Source, Philadelphia Business Journal, Kenneth Hilario
Look inside one 1960s industrial building in King of Prussia, and you’ll see workers rigging brewing equipment and welding pipes to turn the space into Montgomery County’s only brewery.
It would be a welcome destination for an area brimming with new food and beverage options, and rife with 9-to-5 workers and suburbanites looking for a new local hang-out spot.
The owner-founders of Workhorse Brewing Co. are injecting north of $5 million to turn roughly 70,000 square of space at 250 King Manor Drive into their first brewery, near Interstate-95 and the King of Prussia Mall.
The Workhorse team is made up of CEO Peter Fineberg; Dan Hershberg, cofounder, vice president and chief marketing officer; and brewmaster Nate Olewine, previously lead brewer at Devils Backbone Brewing Co., Virginia’s largest craft brewer.
The first phase of construction, once completed, will give the brewery a 5,000-square-foot tasting room; a 30-barrel system; a 24-tap bar area; retail area; 1,200-square feet for private event space; food truck and beer garden areas; and about 3,500 square feet for the Workhorse offices.
Subsequent phases will or could potentially utilize additional space for 7,000 square feet or so for a second, larger event area; a canning line; about 10,000 square feet for a barrel-aging facility; and more brewing equipment like additional 60-barrel fermenters to supplement the existing six.
The Workhorse facility is a massive undertaking, with a lease signed for about 70,000 square feet within a 122,000-square-foot property — a deliberate move made to accommodate growth, said Hershberg in an interview with the Philadelphia Business Journal.
“We looked at the scene, and there are a ton of breweries. Everyone coming into the game lately is smaller-scale, except Victory, Yards and Troegs.” said Hershberg, who also owns local apparel company Philly Phaithful.
Troegs Independent Brewing has a new 90,000-square-foot facility in Hershey, Pa.; Yards Brewing Co. recently opened a new 70,000-square-foot facility in Philadelphia; and Victory Brewing Co. has a 140,000-square-foot facility in Parkesburg, Pa. These facilities opened years after the brewing companies built brand equity and demand, calling for expansion from more modest facilities.
To differentiate itself from other startup breweries, the Workhorse team is “coming in big” with a high-end facility with equipment from Rolec, a Germany brewing equipment company whose products are used by major breweries like Victory and California’s Lagunitas Brewing Co.
“Every single brewery we talked to said the biggest issue was capacity,” he said. “They had so much demand but not enough brewhouse or facility [space] or capital. They couldn’t grow quickly enough.”
A large facility gives Workhorse brand equity from the get-go, and it eliminates the headaches — and dollars — of opening a new location.
The team worked with a handful of commercial realtors to look for an ideal location before they zeroed in on the King of Prussia facility, which they found in 2016. They looked in Chester County, Northeast Philadelphia and in areas near the Philadelphia International Airport.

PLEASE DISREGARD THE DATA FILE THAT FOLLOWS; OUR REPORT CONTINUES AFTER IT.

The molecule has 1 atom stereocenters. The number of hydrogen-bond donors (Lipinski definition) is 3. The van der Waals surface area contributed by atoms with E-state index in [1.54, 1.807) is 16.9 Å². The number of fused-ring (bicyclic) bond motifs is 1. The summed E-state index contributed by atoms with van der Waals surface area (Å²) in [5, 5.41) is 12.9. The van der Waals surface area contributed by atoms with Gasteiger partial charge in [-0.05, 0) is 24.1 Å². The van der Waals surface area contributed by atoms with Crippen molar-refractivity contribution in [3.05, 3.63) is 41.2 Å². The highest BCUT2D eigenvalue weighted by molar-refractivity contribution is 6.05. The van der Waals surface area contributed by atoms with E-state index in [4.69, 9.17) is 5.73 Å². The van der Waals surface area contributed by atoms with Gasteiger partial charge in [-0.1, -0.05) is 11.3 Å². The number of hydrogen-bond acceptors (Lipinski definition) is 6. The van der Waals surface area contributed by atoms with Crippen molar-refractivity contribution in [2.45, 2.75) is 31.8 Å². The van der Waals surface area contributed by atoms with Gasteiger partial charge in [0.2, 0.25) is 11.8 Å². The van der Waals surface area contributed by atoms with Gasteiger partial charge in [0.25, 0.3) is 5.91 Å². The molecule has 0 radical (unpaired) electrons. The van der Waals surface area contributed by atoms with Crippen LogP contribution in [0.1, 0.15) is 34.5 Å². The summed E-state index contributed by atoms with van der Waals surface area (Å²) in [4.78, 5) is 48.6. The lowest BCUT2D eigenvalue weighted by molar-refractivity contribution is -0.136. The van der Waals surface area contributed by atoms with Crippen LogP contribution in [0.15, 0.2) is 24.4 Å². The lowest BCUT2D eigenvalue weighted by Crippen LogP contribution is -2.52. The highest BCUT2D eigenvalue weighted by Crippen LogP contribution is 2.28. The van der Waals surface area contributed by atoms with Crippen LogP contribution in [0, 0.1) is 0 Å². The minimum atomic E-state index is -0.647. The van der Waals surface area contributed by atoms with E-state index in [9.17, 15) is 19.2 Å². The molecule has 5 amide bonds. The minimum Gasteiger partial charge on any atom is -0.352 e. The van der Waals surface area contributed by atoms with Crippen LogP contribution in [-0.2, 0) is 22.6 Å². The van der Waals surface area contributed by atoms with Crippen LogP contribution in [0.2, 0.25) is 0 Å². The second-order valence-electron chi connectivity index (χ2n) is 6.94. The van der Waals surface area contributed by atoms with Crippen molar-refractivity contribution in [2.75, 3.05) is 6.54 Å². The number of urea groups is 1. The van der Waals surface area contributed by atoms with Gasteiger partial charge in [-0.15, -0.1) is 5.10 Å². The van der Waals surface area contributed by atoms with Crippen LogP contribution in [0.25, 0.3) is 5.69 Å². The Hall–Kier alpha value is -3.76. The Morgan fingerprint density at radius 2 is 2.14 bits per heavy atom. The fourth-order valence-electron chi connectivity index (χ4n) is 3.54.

“We wanted at least 50,000 square feet to accommodate that future growth,” Hershberg said, “and its hard to find a warehouse of that magnitude, a reasonable rental rate and a desirable area.”
With a large space at the start, the Workhorse team can add on amenities or spaces that generate additional streams of revenue, including sales from private and corporate events as well as revenue from retail and the tasting room.
With a dozen or so accounts already lined up, the brewing company will self distribute its beer.
“We want to be a regional production facility,” Hershberg said. “The tasting room is key at the start. The goal is to get the product in as many locations as possible.”
The King of Prussia area over the past few years has added more food and beverage options, most notably at the King of Prussia Mall and the King of Prussia Town Center — no surprise since food is a top tourism driver.
Workhorse Brewing Co. is another notch in the area’s belt of offerings, joining a trend of more real estate earmarked toward alcohol production. Their facility had been on the market for years, Hershberg said.
King of Prussia is by and large still a town made for drivers, although some moves are being made to add more pedestrian-friendly amenities like the much-anticipated SEPTA rail project.
To market Workhorse Brewing Co., the team will utilize social media, partner with hotels, the King of Prussia District and Valley Forge Tourism & Convention Board, and it will have an advertising budget.
Making Workhorse a one-stop destination of sorts that can accommodate a number of needs can only benefit the brewing company.
The U.S. craft beer market continues to add more breweries every year, with a record 6,000-plus in operation in 2017, according to the Brewers Association.
That presents competition for startups and legacy brand, forced to rethink their marketing strategies, brand story and designs of their logos on store shelves.
Workhorse Brewing Co. officials wanted to create a brand story to articulate its values to foster a personal connection to the King of Prussia community, Hershberg said.
For transparency, and to bring the community along the journey, the team created the “From the horse’s mouth” blog on the Workhorse website.
Brewmaster Nate Olewine describes Workhorse as a “traditional, no-frills brewery” and “traditional with a twist — but not too out of field.” The core of the brand will be “approachable.”
The beer styles include IPAs, Vienne-Style Lagers and American Brown Ale. It will also have craft wines, ciders and cocktails.